SoulCycling Grandma

Today’s spinning grandmothers has nothing to do with spindles and wool. They say today’s 60’s is the new 40’s.  We are healthier, more nutritionally informed and educated about the mind/ health relationship to longevity. We have the advantage of advanced medical care and preventative medicine. Statistics show that normal life expectancy for the Millennials may be into the early 100’s.  Great news, yes?
Maybe for some, but along with this focus on youth and the ability to stay physically fit longer into the ‘grandma years’ is the slowly eroding Norman Rockwell’s image of Grandma and Grandpa. Perhaps a sad farewell and a bitter pill for those who want Grandma to still be round and cuddly and let’s face it – comfortably ‘old-looking’ like most of our real Grandmas looked in the 1940’s.
My 1940’s grandmother was a bit overweight, wore neatly ironed house dresses and her gray hair in a bun on top of her head. She was warm and snugly and wore an apron when she cooked. Grandma looked like all of the other grandma’s I knew as a child.  But the sad reality is that my grandmother also died in her late 50’s of angina from her fatty cooking and hard work slaving over the stove and caring for her ten children.  I would say, honestly, not so great for snugly Grandmas in those days.
The 1940’s WW II women and soon to be grandmothers of the 1960’s were emancipating themselves. No one would  ever have accused my mother or her sisters of slipping into the gray ‘grandmother background’ as their mother’s generation did.   Mother looked like all of the other women in the 1950’s who were still homemakers, but younger looking, interested in homemaking, but just as interested in fashion and looking good. The 1960’s grandmothers were slowly inching their way out of the stereotypical image of grandmas past.  They, like most grandmothers of their era, loved their husband, children and grandchildren first, but keeping up with fashion and beauty trends came a close second.  And a job outside of the home to keep busy after her children were emancipated was not frowned upon either. (As a matter of fact I owe my career to my mother.) Grandmothers were beginning to not live in the shadows of ‘old age’ and were still having a life in their second chapters.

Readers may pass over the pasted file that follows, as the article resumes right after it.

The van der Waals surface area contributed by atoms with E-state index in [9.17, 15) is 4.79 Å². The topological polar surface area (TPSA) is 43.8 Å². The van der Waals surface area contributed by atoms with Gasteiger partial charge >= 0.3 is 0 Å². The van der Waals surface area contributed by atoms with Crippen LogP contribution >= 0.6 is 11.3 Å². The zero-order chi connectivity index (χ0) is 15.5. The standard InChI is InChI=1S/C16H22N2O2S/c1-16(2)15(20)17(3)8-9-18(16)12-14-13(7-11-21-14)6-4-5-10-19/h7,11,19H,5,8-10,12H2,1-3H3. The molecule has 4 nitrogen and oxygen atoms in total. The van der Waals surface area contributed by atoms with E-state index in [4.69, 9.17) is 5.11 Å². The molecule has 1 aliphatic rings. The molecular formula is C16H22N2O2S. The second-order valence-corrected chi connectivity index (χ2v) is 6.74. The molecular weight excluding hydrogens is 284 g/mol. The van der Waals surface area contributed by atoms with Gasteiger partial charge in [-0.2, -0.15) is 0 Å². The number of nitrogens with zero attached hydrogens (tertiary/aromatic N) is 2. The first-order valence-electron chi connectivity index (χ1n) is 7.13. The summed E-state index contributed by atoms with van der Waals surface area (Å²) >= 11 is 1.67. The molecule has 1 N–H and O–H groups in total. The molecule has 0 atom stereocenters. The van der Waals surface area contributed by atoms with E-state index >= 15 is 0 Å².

The Millennial Grandmother. This is where within the timeframe you and  I jump in, and I am a little confused about my role as both mother and grandmother post childrearing, too. Not confused at my overwhelming love and undying support for my children and grandchildren, but confused about who they might expect me to be.  I am not my mother. I am not my grandmother and maybe I may not be like the average over-fifty woman. I am me. As a woman I want to be honored as relevant and accepted for who I am, warts and all, and appreciated for what I have contributed to their lives. We are all trying our best by trial and error. 
Women of my generation, for the first time, are more free to be ourselves, always evolving perhaps, but not forced to be put in boxes with labels. We are women first. We don’t have to be ‘old’ in our thoughts or actions.  We mothers all have always had needs and wants stored on the back shelf while our energies were dedicated to focusing on getting everyone out of the nest equipped with the greatest survival kit we could put together. But those personal needs and dreams of ours never died while sleeping. Our grandmothers and mothers may have dared to dream a life of their own, but few could live those dreams beyond their jobs as mother and caretaker of those she loved most.
Perhaps the label ‘Mother’ is so strong that our children grow up not knowing who we really are after we take off our ‘Mom’ hats and we each begin our own lives. News flash children of ours. We are the same person we have always been.  The same people who wiped your bum and kissed your scrapes when you fell down. The same people who cheered at your football and basketball games and dance concerts. We haven’t changed. But you have, and by doing so, sometimes you expect us to still be wearing the ‘Mom’ hat and not allowing us to be free to be who we always have been before you and I were introduced. 
Every birthday I am reminded that my diary only has so many pages left and how much the conflict of my and my husband’s needs and my desire to spend as much time as possible with my children and grandchildren is a reality.  In this age of family diaspora, the juggling act never ceases it seems. I am sure we are no different than most. 
In the end, I am so grateful to be living in this time – in the NOW, because my generation of women, mothers and grandmothers, as I noted before are usually younger physically and mentally than our chronological ages. Due to this wonderful phenomena of being able to live a full life after raising our children,  I believe we are sometimes a shock to our children.